Re-read that last sentence and you'll get an idea of the biggest weakness of "The Last Starfighter." There's a sort of generic silliness to the language of the film, something that was an issue for a lot of post-"Star Wars" films in the '80s. It's a fine line between cool and silly when naming people and places in sci-fi or fantasy, and the biggest problem here is how forgettable much of it is.
Having said that, I'm officially a fan again, and so is Toshi in a big, giant way. He's actively irritated that they aren't making "Last Starfighter" toys, because he wants his own Star Car and his own Gunstar. Now. And as much as some of the film feels too cliche, it still manages to do the most important things right. There's a reason some of those archetypes endure, and Lance Guest does an amiable job as this particular Luke Skywalker, the restless kid who finds his destiny out there at the controls of a spaceship, and he's given solid support from both Preston and Dan O'Herlihy, who plays Grig, Alex's alien co-pilot.
He got really creeped out by the subplot involving a robot duplicate of Alex that gets left behind on Earth so no one knows he's gone, and a few of the scarier moments sent him right into my lap, but as soon as they were done, he laughed it off and explained that he was just making sure I wasn't too scared. And Xur is such a weakly-drawn bad guy that even though I just saw this recently, I already sort of forget what he looks like or how he buys it at the end of the movie. No matter... in this film, it's all about the heroes.
And although the special effects are crude by today's standards, this is a perfect example of why I'm against the idea of updating movies once they're done. There will never be a time when special effects are "done," when there is only one artistic solution to making the unreal real onscreen. Visual effects are an evolution, an ongoing game of artistic telephone, each person building on what's come before, adapting and updating techniques in some cases, simply using what works in other cases. If we go back into movies and update the work in them, we're erasing each of these evolutionary steps from the record. We're erasing the work of countless craftsmen, erasing their handcrafted efforts, and to what end? Twenty years from now, do we update the effects again?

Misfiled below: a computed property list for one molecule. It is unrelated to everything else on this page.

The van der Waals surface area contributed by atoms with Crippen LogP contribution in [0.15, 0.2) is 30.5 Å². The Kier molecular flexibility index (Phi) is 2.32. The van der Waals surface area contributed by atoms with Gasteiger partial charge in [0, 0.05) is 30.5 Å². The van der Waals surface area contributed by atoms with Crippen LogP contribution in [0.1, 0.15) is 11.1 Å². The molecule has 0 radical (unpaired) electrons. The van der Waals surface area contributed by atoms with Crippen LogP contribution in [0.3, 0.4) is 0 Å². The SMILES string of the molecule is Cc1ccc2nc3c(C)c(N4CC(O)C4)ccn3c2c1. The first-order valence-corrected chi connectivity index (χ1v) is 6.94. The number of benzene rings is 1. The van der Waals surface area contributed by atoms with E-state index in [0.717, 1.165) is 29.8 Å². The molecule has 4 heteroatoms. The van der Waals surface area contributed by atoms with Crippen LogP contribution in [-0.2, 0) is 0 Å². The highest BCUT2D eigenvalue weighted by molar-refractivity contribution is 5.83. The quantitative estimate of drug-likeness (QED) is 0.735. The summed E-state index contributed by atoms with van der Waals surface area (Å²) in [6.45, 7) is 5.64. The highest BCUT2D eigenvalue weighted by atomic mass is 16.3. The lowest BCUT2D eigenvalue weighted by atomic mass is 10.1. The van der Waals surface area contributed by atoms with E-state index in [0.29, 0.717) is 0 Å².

Or do we just accept that the state of the art progresses, that the cutting edge moves, and that a film is what it was when it was made? Because Toshi watched all of the effects in "The Last Starfighter" with a totally unjaded eye, and for him, they all worked. Yes, this is a kid who has seen Pixar movies and "Star Trek" in IMAX and all sorts of brand-new, but this is also a kid who happily sits through "20 Million Miles To Earth" and "Ultraman" and "The Golden Voyage Of Sinbad" and "Abbott and Costello Meet Frankenstein," and what I see in him is an ability to get lost in a good film regardless of how cutting edge something is or isn't.
What I see in him, and the reason I want to pursue this column, is somethign that seems to evaporate as film fans get older. I see the ability to hand himself over to a movie as a whole instead of getting hung up on a laundry list of individual parts. He loved the fantasy being sold by "The Last Starfighter," the idea that he could be picked to go fight a war in deep space, the idea of being special and then being summoned so he can unlock his full potential. So who gives a shit if something looks like a barely-rendered wire frame model? He just sees a Gunstar, and that's good enough for him.
He sees a movie like this, and he believes.
And watching it with him, I can believe, too. And, oh, what a gift that is.
Film Nerd 2.0 is an irregular column, in every possible meaning of the word.